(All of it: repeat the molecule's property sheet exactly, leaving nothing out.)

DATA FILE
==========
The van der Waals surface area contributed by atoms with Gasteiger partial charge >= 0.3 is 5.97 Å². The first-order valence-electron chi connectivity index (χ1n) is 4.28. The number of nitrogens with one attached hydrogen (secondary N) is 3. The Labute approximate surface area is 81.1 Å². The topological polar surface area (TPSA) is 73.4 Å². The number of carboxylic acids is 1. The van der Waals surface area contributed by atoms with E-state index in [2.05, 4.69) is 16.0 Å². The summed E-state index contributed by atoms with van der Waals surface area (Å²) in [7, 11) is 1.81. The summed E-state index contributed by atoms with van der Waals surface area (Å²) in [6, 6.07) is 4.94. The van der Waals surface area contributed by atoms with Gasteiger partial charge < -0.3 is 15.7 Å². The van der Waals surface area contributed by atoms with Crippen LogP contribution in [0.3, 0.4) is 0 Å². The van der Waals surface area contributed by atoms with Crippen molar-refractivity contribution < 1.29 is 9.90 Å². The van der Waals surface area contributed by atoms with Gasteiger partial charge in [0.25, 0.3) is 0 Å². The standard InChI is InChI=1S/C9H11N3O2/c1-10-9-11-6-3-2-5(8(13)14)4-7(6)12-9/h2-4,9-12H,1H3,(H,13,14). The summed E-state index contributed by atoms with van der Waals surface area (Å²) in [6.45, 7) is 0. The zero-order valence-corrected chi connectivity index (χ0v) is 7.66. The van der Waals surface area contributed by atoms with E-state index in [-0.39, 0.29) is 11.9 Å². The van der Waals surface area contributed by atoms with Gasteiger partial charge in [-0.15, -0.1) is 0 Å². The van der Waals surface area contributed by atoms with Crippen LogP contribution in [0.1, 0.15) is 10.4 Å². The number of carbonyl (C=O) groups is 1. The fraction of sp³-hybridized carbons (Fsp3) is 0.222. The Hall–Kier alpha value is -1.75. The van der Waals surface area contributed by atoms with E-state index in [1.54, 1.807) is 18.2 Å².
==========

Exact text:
The van der Waals surface area contributed by atoms with Gasteiger partial charge >= 0.3 is 5.97 Å². The first-order valence-electron chi connectivity index (χ1n) is 4.28. The number of nitrogens with one attached hydrogen (secondary N) is 3. The Labute approximate surface area is 81.1 Å². The topological polar surface area (TPSA) is 73.4 Å². The number of carboxylic acids is 1. The van der Waals surface area contributed by atoms with E-state index in [2.05, 4.69) is 16.0 Å². The summed E-state index contributed by atoms with van der Waals surface area (Å²) in [7, 11) is 1.81. The summed E-state index contributed by atoms with van der Waals surface area (Å²) in [6, 6.07) is 4.94. The van der Waals surface area contributed by atoms with Gasteiger partial charge < -0.3 is 15.7 Å². The van der Waals surface area contributed by atoms with Crippen LogP contribution in [0.3, 0.4) is 0 Å². The van der Waals surface area contributed by atoms with Crippen molar-refractivity contribution < 1.29 is 9.90 Å². The van der Waals surface area contributed by atoms with Gasteiger partial charge in [0.25, 0.3) is 0 Å². The standard InChI is InChI=1S/C9H11N3O2/c1-10-9-11-6-3-2-5(8(13)14)4-7(6)12-9/h2-4,9-12H,1H3,(H,13,14). The summed E-state index contributed by atoms with van der Waals surface area (Å²) in [6.45, 7) is 0. The zero-order valence-corrected chi connectivity index (χ0v) is 7.66. The van der Waals surface area contributed by atoms with E-state index in [-0.39, 0.29) is 11.9 Å². The van der Waals surface area contributed by atoms with Gasteiger partial charge in [-0.15, -0.1) is 0 Å². The van der Waals surface area contributed by atoms with Crippen LogP contribution in [0.1, 0.15) is 10.4 Å². The number of carbonyl (C=O) groups is 1. The fraction of sp³-hybridized carbons (Fsp3) is 0.222. The Hall–Kier alpha value is -1.75. The van der Waals surface area contributed by atoms with E-state index in [1.54, 1.807) is 18.2 Å².